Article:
Tuesday, April 27, 2010

Mint sauce, like poetry, deserves a revival

Okay, folks – here is more about mint sauce, from our friends at Wikipedia. I am determined to place it on the table, as did Seamus Heaney's mum. With a bit of local lamb, or some new spring peas. Notice the line here about how this sort of sauce "became less common and mostly died out as Europe entered the Modern Era." (That's anything after the Middle Ages, apparently.)

I did have mint sauce at Sunday dinners in Ireland with Eithne and Fred Kiberd, parents of Declan, Damian, and Marguerite. Eithne, like Heaney's mother, would have known and been able to perpetuate the secrets of an older way of life, one that included an admiration for all that rife mint.

I just planted six kinds of mint a weekend before last, purchased at the beautiful expanded garden center at the East Bloomingfoods. Now I have a chokecherry bush waiting for a bit of digging. Here are 10 Essential Herbs to Grow.

This is what I love about Heaney: there is always both a poetic and a practical application to his lines, appealing to the eager part of the mind, as well as to the digger's hunched rump.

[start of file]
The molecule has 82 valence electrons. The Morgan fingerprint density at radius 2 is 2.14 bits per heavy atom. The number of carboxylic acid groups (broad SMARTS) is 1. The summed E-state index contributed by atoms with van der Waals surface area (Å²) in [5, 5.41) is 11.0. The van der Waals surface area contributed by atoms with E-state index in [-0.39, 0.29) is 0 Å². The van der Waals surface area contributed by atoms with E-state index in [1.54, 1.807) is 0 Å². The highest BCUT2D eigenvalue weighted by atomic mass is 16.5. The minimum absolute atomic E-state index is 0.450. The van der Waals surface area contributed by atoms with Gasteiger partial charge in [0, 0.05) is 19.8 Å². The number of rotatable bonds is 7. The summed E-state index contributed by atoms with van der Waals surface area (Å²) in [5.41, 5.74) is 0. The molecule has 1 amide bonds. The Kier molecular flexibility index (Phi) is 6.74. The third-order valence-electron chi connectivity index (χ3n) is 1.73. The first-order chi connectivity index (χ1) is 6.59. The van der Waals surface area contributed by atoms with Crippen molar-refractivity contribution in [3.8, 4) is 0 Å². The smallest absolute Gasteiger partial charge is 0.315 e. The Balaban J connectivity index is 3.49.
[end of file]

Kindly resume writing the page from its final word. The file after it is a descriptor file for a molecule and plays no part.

Mint sauce is a sauce made from finely chopped mint leaves, soaked in vinegar, and a small amount of sugar. Occasionally, the juice from a squeezed lime is added. The sauce should have the consistency of double cream. In UK and Irish cuisine it is traditionally used as a complement to roast lamb (but usually not other roast meats) or, in some areas, mushy peas. Mint sauce can sometimes be used in recipes in place of fresh mint. For instance, it can be added to yoghurt to make a mint raita. "Sweet and sour" sources such as Mint sauce, and Cranberry sauce were common throughout Medieval Europe, (with the use of mint being more common in French and Italian cuisine of the period than that of the English [1]), however they became less common and mostly died out as Europe entered the Modern Era[2] [3].


  1. ^ The Medieval Kitchen: Recipes from France and Italy by Odile Redon, Françoise Sabban, Silvano Serventi, translated by Edward Schneider, University of Chicago Press, 2000, ISBN 0226706850, 9780226706856, page 107
  2. ^ http://www.practicallyedible.com/edible.nsf/pages/medieval!opendocument&startkey=medieval
  3. ^ Cooking in Europe, 1250-1650 by Ken Albala, Greenwood Publishing Group, 2006 ISBN 0313330964, 9780313330964, page 15

External links

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1 comment:

Joyce said...

Thank you, Elena, for Seamus Heaney's beautiful mint poem and for your insightful explication of his poem. Yes, mint sauce, like poetry, deserves a revival!